of world protest against the war in Vietnam, even when a clear majority
of U.S. citizens favored withdrawal. A succession of Democratic and
Republican party administrations responded to every setback by extending
the war geographically and escalating the level of destruction, until
the number of Vietnamese dead numbered not thousands but millions.
The massive international movement against the U.S. war in Vietnam
coincided with a rise of revolutionary struggles around the world.
Radical, working-class governments came to power in countries such as
Cuba and Algeria. In Africa and the Middle East, peoples threw out their
colonial masters and achieved independence. Millions strove to carry out
Che Guevara's call to "Create two, three, many Vietnams."
In Canada, the movement against the war condemned Canadian government
complicity with Washington. It was reinforced by the rise of a mass
struggle in Quebec for independence and by a rise of labor struggles
throughout the country.
In the United States, the antiwar movement coincided with the
revolutionary struggle for Black freedom. The fighting capacity of U.S.
forces in Vietnam was sharply reduced as soldiers, influenced by the
heroism of the Vietnamese people and the firestorm of protest around the
world, became convinced that the war was immoral and unjust. By the
early 1970s, the pillars of capitalist stability in the U.S. were
beginning to shake.
Only when all other options were closed did the U.S. turn tail and run,
shamefully refusing to pay a penny for the devastation it had caused
New beginning in Iraq
The Iraqi people, by comparison, are only now setting out on the long
road to liberation. The progressive impulse of their 1958 national,
democratic revolution was dashed by the Baath Party dictatorship under
Saddam Hussein. Only now are they beginning to organize again, and they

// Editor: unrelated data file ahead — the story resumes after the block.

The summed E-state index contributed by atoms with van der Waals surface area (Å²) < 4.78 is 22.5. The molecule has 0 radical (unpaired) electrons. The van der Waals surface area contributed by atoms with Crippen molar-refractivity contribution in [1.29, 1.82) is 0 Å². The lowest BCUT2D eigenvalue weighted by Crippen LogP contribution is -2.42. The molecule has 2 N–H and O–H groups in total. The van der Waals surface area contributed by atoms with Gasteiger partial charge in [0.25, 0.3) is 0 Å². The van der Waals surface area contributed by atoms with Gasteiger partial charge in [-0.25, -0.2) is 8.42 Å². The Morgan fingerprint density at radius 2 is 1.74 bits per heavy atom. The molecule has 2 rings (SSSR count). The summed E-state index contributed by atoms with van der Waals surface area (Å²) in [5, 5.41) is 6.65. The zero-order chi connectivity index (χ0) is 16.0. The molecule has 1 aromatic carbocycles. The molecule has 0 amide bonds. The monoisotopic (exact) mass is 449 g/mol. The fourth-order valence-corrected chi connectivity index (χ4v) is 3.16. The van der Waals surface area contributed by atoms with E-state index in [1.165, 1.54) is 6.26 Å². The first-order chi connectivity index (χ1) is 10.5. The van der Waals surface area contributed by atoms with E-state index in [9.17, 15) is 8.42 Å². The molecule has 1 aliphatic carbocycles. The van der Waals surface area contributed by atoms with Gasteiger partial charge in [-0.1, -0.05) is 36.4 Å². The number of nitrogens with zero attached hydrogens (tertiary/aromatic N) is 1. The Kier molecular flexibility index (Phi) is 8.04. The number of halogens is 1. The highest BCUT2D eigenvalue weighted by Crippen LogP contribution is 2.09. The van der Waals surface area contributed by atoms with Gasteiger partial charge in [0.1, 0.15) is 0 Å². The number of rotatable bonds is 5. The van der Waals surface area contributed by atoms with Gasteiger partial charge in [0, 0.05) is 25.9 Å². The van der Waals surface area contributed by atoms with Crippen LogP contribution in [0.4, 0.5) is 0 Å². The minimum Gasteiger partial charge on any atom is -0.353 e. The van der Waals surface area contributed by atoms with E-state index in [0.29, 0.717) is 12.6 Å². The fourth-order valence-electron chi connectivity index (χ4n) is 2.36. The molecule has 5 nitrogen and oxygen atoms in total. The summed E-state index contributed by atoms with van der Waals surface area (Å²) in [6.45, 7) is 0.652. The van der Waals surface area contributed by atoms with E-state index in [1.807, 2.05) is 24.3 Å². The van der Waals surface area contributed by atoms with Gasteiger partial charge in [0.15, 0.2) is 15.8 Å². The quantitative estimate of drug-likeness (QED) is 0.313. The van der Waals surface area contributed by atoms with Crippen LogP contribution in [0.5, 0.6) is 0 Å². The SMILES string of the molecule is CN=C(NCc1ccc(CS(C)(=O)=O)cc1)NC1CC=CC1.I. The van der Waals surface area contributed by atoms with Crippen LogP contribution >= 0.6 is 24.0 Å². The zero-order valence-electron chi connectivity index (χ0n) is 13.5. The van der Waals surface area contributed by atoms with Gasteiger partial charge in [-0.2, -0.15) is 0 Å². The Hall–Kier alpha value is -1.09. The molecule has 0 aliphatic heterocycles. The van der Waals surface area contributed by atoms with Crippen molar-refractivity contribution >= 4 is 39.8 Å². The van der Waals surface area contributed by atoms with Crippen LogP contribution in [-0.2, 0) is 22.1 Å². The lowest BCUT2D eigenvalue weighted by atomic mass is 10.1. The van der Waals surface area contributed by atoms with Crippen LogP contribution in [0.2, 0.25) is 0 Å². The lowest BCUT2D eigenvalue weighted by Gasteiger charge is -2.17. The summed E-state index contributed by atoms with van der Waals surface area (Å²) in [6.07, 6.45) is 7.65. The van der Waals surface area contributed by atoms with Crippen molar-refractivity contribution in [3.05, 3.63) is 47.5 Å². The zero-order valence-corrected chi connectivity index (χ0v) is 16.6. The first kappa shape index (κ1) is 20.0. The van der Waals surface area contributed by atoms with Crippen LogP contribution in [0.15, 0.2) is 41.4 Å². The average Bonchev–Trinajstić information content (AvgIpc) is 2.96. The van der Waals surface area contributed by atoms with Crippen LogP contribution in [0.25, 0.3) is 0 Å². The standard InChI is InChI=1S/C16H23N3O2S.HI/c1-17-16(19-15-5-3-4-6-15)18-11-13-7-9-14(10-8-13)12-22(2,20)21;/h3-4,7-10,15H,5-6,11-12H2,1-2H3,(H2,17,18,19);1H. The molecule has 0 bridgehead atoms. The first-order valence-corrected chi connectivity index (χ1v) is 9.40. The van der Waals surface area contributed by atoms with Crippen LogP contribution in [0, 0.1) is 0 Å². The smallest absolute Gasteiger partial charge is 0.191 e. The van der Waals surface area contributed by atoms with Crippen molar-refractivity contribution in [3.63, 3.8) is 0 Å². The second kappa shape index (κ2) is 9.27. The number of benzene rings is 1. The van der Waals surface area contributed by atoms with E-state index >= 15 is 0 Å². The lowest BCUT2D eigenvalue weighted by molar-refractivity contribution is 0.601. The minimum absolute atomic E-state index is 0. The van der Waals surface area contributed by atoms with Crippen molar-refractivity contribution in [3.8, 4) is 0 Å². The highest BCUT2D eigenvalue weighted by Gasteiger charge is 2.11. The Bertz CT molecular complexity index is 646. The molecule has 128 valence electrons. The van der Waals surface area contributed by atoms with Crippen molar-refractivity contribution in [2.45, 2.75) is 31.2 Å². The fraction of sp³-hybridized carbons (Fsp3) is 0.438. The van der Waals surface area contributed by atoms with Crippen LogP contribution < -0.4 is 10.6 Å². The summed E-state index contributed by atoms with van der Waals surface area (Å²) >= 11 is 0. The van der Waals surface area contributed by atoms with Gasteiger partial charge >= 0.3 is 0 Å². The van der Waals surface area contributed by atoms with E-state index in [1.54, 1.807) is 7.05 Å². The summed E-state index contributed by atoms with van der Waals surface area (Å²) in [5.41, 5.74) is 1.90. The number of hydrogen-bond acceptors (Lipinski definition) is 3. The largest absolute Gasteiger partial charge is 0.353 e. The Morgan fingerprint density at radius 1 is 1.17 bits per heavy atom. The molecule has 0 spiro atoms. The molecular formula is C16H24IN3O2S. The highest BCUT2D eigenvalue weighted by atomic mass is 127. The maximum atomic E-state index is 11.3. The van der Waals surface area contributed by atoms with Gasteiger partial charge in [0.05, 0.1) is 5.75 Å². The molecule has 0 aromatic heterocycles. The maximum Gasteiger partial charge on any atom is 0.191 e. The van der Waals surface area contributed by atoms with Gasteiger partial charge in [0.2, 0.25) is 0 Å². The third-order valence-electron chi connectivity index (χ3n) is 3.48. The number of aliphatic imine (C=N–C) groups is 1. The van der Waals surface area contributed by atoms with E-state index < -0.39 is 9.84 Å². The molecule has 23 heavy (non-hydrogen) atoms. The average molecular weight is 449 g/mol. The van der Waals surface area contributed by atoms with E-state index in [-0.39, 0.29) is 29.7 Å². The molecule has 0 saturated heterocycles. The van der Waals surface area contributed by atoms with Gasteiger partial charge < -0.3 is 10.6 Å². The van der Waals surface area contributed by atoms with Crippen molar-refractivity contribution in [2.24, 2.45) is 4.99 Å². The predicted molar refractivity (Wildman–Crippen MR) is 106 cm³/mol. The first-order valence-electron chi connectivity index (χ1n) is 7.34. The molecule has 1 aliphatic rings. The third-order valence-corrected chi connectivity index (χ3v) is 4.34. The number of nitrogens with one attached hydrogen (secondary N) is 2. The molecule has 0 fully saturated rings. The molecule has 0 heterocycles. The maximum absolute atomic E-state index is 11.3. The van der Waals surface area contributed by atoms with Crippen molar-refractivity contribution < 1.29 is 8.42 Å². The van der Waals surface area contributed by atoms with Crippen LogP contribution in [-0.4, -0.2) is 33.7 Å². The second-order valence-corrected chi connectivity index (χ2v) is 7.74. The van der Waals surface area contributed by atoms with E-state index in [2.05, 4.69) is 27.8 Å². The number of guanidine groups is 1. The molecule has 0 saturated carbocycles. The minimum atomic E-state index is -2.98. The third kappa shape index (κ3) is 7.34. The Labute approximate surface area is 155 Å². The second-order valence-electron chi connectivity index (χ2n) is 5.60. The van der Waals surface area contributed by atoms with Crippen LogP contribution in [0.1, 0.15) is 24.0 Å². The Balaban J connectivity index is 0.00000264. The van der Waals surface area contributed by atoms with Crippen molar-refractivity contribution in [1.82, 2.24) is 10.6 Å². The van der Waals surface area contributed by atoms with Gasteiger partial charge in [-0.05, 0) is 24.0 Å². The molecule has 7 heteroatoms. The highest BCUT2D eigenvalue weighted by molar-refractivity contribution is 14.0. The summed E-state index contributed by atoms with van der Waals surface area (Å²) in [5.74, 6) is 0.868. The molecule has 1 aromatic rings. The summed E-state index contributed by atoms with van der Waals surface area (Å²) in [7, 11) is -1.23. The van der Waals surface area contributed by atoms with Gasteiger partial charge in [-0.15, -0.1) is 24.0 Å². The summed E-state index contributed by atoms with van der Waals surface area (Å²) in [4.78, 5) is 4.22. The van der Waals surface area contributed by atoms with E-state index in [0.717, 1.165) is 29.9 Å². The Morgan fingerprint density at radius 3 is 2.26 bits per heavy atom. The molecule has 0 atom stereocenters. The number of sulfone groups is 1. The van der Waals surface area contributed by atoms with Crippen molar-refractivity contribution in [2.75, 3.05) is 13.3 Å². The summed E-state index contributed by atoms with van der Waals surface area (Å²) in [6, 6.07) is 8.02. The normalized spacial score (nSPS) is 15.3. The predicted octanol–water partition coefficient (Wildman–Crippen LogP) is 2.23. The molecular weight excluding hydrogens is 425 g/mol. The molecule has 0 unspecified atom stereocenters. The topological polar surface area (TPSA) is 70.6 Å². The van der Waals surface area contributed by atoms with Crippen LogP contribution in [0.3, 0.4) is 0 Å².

have not yet established an authoritative, progressive leadership.
Among the world's governments, their only reliable friend is faraway Cuba.
Yet this is a time of great economic uncertainty and instability in the
imperialist home countries. Working people and youth in the U.S.,
Canada, and elsewhere are told to accept the so-called “war on
terrorism,” yet we find our conditions of life and work and our
democratic rights under unprecedented attack. In most Third World
countries, social catastrophe is unfolding. Latin America is gripped by
a rise of mass struggles, most notably in Venezuela. In the Mideast,
there is deep opposition to the brutal attacks on the Palestinian people
and occupation of Afghanistan and Iraq.
Altogether, these are favorable conditions for bringing new forces into
the fight against the occupation of Iraq and making the connection
between struggles there and at home.
Mass demonstrations against the occupation will not in themselves
convince the warmakers to change course. But they provide tangible
solidarity with the embattled Iraqis. And they form an indispensable
part of building a worldwide movement committed to driving U.S.,
Canadian, and other occupation forces out of the Middle East and,
ultimately, overthrowing imperialist power entirely.
In Canada, we have a special responsibility to oppose the warmakers in
this country. The Canadian government speaks hypocritically of peace
while assisting the U.S. war in Iraq and sending its own forces to
occupy Afghanistan, Haiti, and other countries.
May Iraq's April uprising inspire us to redouble our efforts for Iraqi
independence and freedom. Let us continue to organize protest and
resistance, demanding: Occupation forces out of Iraq and Afghanistan;
freedom for the Palestinians.
--April 16, 2004